modules are not available in SAP and must be undertaken in the following academic year,
   optionally with or without attendance. Any student who obtains 40% in modules totalling less
   than 60 credits in any one Part is not eligible for reassessment in the SAP.
   Candidates who undergo reassessment in the final year may not satisfy the requirements
   specified by the relevant accrediting Institutions.
   For full details of the requirements for progression and award refer to the programme
   regulations.

7. What makes the programme distinctive:
   The BEng programme in Electronic and Electrical Engineering is distinctive because it is
   designed to allow the maximum possible freedom in the choice of subject matter whilst still
   allowing the possibility of some specialisation.
   The programme is unusual in the University in that all of its teaching is extended over the
   whole academic year so that there are no compulsory examinations at the end of the first
   semester. In addition, the extensive use of 15-credit modules allows more in-depth study in
   a particular subject but does not overly restrict the range of subject matter that can be
   studied. The programme, particularly in the final year, encourages personal development by
   giving as much freedom as possible to the student to control their own learning.
   Significant sections of the taught material and project work are informed by research in the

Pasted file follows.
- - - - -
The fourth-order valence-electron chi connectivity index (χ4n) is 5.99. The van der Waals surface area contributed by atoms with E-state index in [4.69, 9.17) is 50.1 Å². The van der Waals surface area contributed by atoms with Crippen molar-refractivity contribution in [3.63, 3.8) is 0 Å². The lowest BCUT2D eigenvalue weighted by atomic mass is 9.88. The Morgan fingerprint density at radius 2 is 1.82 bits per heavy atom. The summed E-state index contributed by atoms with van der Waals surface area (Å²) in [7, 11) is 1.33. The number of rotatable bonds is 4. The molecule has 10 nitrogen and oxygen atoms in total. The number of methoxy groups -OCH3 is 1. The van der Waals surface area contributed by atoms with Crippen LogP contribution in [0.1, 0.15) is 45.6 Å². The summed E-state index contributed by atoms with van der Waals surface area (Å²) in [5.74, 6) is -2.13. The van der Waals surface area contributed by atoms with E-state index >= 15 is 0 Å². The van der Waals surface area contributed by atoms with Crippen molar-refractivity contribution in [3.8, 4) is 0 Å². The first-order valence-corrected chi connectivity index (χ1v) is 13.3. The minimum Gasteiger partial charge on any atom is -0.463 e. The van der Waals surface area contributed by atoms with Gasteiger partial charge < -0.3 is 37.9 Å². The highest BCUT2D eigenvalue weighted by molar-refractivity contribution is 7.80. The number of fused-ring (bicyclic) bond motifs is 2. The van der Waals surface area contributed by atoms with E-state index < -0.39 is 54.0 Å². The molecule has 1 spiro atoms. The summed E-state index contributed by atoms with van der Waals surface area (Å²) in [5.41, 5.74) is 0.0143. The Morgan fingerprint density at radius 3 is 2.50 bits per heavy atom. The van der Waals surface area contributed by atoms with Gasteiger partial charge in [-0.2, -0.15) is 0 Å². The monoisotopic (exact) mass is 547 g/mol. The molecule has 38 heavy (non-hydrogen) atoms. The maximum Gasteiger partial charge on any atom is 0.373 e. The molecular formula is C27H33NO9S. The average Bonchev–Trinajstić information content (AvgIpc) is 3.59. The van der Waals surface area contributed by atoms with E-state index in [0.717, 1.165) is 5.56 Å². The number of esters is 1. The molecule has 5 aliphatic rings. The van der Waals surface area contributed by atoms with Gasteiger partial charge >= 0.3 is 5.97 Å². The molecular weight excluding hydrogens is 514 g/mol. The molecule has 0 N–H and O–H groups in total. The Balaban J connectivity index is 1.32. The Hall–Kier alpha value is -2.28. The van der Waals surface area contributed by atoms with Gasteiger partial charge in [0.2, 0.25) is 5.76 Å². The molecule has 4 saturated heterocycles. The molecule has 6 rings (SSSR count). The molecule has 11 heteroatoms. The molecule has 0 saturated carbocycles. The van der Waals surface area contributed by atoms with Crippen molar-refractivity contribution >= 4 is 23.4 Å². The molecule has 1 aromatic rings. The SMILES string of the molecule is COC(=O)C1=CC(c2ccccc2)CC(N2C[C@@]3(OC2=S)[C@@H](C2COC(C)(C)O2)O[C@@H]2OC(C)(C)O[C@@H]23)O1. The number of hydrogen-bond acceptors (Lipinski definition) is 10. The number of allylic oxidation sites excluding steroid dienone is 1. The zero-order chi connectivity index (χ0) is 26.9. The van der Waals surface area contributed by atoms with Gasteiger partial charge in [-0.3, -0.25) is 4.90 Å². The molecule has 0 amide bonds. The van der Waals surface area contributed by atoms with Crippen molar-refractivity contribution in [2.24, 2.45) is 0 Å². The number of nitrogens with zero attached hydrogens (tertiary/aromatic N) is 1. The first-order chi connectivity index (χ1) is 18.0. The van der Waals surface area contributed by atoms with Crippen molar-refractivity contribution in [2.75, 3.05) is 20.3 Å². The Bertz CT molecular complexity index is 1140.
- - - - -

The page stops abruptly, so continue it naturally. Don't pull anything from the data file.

Department. In addition, staff are involved in pedagogic research, which influences the
   delivery and assessment methods used.
   The programme is accredited by the Institution of Engineering and Technology, the Institute
   of Measurement and Control and the Energy Institute. Other programmes in the Department
   are also accredited by the Royal Aeronautical Society and the Institution of Mechanical
   Engineers. The accreditation of the programme is affected by individual institutions’
   requirements for programme content.

8. Particular support for learning:
   Information about the Careers Centre, IT Services, the Counselling Service, the Disabilities
   and Additional Needs Service, the Engineering Education Centre, the English Language
   Support Service, the Library, the Mathematics Learning Support Centre and Staff
   Development can be found at:
      http://www.lboro.ac.uk/admin/ar/templates/notes/lps/
   Well-established links with industry offer the possibility in all the programmes offered by the
   Department of taking a one-year industrial placement after successful completion of the
   second year. This gives students the opportunity of gaining relevant practical experience in
   an engineering environment and forms the major part of the requirement for the award of
   the Diploma in Industrial Studies (DIS).
   The Department assists all those wishing to find a placement by arranging interviews, visits
   and by circulating relevant information. An Industrial Liaison Tutor is available to assist in
   this process by maintaining links with industry and holding regular seminars/tutorials where
   relevant issues can be raised. Work permits can usually be obtained through the
   Department for those students needing them.
   More information can be found at:
      http://www.lboro.ac.uk/departments/el/programmes/company-placements.html

9. Methods for evaluating and improving the quality and standards of
   learning:
   Information about the University’s formal quality management processes can be found at:


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http://www.lboro.ac.uk/admin/ar/templates/notes/lps/